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826 Boston: Helping Students Find Their Voice Through Writing

By Jessica Drench, Executive Director, 826 Boston

Photo of poet Agnes Ugoji When Agnes Ugoji first came to an 826 Boston Writers' Room at the John D. O’Bryant School of Mathematics and Science as a ninth grader, she did not think of herself as a writer. Then she joined the slam poetry team, wrote and revised poems alongside her peers and an 826 Boston coach, and gained confidence in her exquisite gifts as a poet.

Agnes has performed her original poems on multiple stages, including two galas with hundreds of people in the audience. At the 826 Boston Night of 1,000 Stories event last May, there was a Boston Globe journalist in attendance who later called to ask if she could reprint Agnes’s poem online.

Agnes came in first place out of the 230 youth poets at the Massachusetts Louder Than A Bomb competition and was flown to Washington, D.C., to represent our state. She was named to the 30 under 30 list by The Improper Bostonian, and most recently, to the 150 most influential women of Boston series by YW Boston.

And this BPS 11th grader, a child of immigrant parents from Nigeria, is just getting started.

Agnes is one of the 4,000 students we serve at 826 Boston. I share her story because it is unique, and a cause for celebration, and also to spotlight a distinct example of how students at 826 Boston have the opportunity to write their paths forward when they are given a safe and creative space, and the trained, caring support to do so. All of the students who are published in 826 Boston's beautiful collections open the pages of their books to see themselves and their stories celebrated. This sends a vivid and critical message that their voices matter.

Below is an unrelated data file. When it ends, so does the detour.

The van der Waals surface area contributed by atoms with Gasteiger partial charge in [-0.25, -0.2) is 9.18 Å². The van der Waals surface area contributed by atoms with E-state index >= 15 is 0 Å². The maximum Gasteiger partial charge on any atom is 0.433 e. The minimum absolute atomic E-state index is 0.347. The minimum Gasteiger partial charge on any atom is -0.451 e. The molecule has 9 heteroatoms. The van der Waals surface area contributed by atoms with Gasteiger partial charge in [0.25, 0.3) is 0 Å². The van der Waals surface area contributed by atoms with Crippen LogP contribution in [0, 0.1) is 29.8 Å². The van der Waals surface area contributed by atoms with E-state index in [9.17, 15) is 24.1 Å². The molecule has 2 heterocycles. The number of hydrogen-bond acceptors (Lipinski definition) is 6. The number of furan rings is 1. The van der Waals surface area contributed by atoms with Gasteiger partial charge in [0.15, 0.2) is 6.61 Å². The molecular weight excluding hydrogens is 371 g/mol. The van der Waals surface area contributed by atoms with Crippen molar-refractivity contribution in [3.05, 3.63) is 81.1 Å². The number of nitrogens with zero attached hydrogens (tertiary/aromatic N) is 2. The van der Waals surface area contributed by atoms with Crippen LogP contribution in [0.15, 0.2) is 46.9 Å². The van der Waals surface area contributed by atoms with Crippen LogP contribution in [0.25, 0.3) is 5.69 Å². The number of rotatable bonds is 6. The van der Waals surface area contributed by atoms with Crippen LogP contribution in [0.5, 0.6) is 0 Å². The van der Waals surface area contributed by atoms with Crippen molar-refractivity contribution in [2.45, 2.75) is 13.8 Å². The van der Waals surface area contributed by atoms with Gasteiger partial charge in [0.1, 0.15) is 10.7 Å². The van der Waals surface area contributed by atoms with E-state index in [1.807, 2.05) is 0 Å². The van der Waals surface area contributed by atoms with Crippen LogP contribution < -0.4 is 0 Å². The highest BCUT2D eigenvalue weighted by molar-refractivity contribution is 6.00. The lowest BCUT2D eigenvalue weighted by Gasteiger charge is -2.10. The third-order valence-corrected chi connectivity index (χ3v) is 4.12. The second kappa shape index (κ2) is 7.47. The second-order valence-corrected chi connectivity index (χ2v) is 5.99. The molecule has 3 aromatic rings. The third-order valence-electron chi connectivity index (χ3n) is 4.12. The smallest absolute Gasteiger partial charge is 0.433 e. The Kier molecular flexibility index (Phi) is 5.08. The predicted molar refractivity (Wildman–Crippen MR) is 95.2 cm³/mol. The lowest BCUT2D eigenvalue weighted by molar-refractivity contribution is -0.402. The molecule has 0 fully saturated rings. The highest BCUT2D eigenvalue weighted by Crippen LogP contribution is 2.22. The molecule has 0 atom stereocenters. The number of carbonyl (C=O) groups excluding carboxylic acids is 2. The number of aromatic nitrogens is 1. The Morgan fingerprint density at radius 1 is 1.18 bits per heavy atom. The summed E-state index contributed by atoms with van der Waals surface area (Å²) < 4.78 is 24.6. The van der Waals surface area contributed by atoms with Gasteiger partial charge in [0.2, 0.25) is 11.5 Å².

"Through writing, and the sharing of stories,
my students became a community"

As a former ELA and special education teacher in the Boston Public Schools, I worked on the craft of writing day in and day out with my classes. I also got to know my students through the stories that they drafted in their writers’ notebooks. Through writing, and the sharing of stories, my students became a community. At 826 Boston, we partner with inspiring teachers who can take their vision for writing in their classrooms even further with the support of 826 Boston’s tutors and publishing resources. Our vision is to raise a community of writers, together.

Learn more about how you can join with 826 Boston to encourage young writers.

Jessica Drench is the Executive Director of 826 Boston, a nonprofit writing center in Roxbury. A Boston native, she earned a B.A. in English from Brown and an M.A. in Teaching English from Columbia Teachers College, and is a certified English and Special Education teacher. Jessica began her career teaching high school ELA at the McKinley School, a program for at-risk youth in the Boston Public Schools. In 2013, Jessica attended the Institute of Nonprofit Management and Executive Leadership at Boston University. She brings 10 years of non-profit leadership to her work at 826 Boston.